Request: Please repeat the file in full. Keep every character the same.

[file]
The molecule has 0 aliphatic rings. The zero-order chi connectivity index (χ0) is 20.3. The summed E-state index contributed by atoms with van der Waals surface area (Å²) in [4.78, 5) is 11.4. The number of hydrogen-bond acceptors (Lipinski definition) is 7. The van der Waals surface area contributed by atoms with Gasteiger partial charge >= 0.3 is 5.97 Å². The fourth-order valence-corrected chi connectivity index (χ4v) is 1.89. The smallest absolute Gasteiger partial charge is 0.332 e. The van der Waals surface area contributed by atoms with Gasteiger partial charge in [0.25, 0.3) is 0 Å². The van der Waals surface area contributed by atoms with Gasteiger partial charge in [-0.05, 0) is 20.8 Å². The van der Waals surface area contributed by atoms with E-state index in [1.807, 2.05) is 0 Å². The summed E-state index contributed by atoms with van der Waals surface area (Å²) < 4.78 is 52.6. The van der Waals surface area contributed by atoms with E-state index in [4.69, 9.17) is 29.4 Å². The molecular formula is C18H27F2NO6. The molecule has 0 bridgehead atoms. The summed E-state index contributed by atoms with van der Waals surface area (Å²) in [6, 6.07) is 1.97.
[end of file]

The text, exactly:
The molecule has 0 aliphatic rings. The zero-order chi connectivity index (χ0) is 20.3. The summed E-state index contributed by atoms with van der Waals surface area (Å²) in [4.78, 5) is 11.4. The number of hydrogen-bond acceptors (Lipinski definition) is 7. The van der Waals surface area contributed by atoms with Gasteiger partial charge >= 0.3 is 5.97 Å². The fourth-order valence-corrected chi connectivity index (χ4v) is 1.89. The smallest absolute Gasteiger partial charge is 0.332 e. The van der Waals surface area contributed by atoms with Gasteiger partial charge in [0.25, 0.3) is 0 Å². The van der Waals surface area contributed by atoms with Gasteiger partial charge in [-0.05, 0) is 20.8 Å². The van der Waals surface area contributed by atoms with E-state index in [1.807, 2.05) is 0 Å². The summed E-state index contributed by atoms with van der Waals surface area (Å²) < 4.78 is 52.6. The van der Waals surface area contributed by atoms with E-state index in [4.69, 9.17) is 29.4 Å². The molecular formula is C18H27F2NO6. The molecule has 0 bridgehead atoms. The summed E-state index contributed by atoms with van der Waals surface area (Å²) in [6, 6.07) is 1.97.